I still remember how my grandfather taught me to polish shoes as a kid. He showed me first how you press down on one side of the flat, round Cherry Blossom shoe polish box. I remember giggling at the distinct ‘plop’ sound as it opened. Then with a cloth, I had to first smear a little polish evenly on to the surface of the shoe which I was told to ‘wear’ on my left hand. Then I had to find a fine bristled brush mind you, and not a hard bristled one (as we were dealing with leather, not enamel he reminded me) and rub over the shoes lightly and briskly until we procure a fine sheen. The gentle, patient manner in which he taught me stayed with me forever and seeped into to all things that I had to polish. Similarly instructions for the white canvas shoes followed and then brass and silver. There was a method to everything; each had to be handled differently and it went without saying, one had to have patience to learn and perfect an art and give the task on hand its due. The incentive was the shine at the end of the job and seeing that brought an inexplicable joy that I had done that!
In retrospect those lessons from my grandfather stay with me even now. Even today, when I have to polish something, I have to sit down with my wares, spread them out, arrange them in an order and then go about the task giving it my 100%. Some would call this OCD but I call it ‘doing a job well’, giving it its due, doing one thing at a time with your complete attention on it and finally taking pride in the end result.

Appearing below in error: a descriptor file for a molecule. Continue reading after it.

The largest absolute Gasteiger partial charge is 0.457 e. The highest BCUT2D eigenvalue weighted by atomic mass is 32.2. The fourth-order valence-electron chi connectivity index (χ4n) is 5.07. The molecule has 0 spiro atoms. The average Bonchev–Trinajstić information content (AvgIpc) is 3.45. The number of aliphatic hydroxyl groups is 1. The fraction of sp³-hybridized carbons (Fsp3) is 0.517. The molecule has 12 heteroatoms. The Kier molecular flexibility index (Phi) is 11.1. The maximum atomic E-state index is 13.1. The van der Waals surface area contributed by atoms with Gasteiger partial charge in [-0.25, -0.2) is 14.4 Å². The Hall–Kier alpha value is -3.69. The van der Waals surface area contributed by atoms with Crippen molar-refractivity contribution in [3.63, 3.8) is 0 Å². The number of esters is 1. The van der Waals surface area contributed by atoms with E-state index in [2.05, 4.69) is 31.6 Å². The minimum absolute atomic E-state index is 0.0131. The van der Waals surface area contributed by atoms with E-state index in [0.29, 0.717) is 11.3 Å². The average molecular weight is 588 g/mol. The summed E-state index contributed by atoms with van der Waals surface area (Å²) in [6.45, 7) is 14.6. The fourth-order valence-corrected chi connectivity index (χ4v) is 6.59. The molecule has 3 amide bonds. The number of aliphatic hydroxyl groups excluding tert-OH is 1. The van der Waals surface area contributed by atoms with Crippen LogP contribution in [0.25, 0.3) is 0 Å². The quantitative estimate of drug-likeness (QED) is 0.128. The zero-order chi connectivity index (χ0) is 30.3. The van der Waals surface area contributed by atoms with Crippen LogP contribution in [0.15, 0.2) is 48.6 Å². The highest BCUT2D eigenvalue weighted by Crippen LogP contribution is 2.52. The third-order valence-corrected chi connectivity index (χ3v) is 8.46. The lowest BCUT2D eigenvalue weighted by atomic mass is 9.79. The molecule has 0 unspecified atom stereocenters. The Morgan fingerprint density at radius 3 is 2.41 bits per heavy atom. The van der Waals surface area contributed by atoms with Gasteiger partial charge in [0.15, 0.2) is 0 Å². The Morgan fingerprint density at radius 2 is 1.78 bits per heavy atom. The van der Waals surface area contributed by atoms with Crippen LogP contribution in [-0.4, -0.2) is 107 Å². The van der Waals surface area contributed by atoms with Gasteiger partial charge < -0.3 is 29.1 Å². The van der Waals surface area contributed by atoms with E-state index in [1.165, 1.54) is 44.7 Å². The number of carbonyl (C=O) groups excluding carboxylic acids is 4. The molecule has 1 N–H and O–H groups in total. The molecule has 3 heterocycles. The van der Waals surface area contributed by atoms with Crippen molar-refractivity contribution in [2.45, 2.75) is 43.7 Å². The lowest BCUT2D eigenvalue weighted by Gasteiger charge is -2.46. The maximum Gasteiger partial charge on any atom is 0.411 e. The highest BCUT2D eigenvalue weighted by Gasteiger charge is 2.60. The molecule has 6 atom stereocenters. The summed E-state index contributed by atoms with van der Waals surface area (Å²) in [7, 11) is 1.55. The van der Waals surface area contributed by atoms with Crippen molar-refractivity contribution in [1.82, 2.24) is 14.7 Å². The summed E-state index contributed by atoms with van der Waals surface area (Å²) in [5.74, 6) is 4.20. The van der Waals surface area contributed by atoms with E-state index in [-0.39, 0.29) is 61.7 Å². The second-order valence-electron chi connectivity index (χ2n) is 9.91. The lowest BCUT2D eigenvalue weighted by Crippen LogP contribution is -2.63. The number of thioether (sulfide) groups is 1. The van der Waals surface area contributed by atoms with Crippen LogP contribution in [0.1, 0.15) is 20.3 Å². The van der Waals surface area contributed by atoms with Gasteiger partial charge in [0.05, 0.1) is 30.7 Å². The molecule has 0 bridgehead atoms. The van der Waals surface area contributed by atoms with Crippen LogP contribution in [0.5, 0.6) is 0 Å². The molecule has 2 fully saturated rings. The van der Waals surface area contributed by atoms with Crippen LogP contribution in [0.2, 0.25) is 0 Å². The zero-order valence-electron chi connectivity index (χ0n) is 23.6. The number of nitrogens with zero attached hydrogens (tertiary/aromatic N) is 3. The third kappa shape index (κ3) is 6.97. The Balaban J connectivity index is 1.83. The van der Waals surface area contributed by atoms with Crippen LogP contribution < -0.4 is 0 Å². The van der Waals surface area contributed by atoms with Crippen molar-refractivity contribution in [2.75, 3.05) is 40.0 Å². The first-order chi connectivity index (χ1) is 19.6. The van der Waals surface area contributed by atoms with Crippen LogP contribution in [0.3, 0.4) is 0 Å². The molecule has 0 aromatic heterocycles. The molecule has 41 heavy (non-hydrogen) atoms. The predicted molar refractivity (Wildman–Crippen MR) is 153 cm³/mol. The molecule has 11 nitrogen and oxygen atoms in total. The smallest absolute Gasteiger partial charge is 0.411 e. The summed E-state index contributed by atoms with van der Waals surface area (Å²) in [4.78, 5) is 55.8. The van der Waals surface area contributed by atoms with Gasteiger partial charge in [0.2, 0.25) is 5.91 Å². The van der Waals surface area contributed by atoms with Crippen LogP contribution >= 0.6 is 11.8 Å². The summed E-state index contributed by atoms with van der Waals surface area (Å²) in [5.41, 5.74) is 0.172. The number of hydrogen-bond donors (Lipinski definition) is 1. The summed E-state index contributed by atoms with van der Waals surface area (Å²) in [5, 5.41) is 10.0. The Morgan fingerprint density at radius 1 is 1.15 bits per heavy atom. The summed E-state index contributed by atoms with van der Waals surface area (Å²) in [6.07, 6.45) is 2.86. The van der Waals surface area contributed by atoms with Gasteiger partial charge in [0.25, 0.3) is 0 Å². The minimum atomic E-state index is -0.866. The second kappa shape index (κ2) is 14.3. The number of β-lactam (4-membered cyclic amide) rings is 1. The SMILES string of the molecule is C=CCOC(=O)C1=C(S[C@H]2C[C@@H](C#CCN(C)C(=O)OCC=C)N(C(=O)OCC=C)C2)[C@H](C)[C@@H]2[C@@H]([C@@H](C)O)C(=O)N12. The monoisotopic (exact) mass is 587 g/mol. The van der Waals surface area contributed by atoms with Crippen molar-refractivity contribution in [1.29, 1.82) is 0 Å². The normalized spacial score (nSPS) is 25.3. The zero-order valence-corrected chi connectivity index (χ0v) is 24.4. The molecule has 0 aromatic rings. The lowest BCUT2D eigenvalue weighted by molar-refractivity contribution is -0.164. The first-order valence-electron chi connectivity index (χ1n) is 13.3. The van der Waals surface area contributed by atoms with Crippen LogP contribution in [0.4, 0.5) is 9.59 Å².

This aspect has permeated to other aspects of my life. When I have to make something better, bring out the best in it, make it shine, I sit down with all that is required. Patience, time and the willingness to work. More than anything I enjoy the process, however maddening it may be to others. It’s all or nothing. No short-cuts! Whether it is teaching, writing, cooking, cleaning or just polishing I have to do it my way, with all my heart. I realise my grandfather was not just teaching me how to do a task but preparing me for life. I would go on to giving all that I undertake my 100%. This is especially valid in this era of multi-tasking.
As I age, when I am on the task of polishing, I am not just doing a perfected art, but reliving those quiet, insightful moments with my grandfather each time and it is comforting. I am sure he is still standing somewhere, a reluctant smile decorating his lips which he will make sure I don’t see because then I will get smug and stop trying to get better and taking pride in the fact that he has taught me well.
I wish my grandfather had been around to teach the present generation. God knows they could use some patience!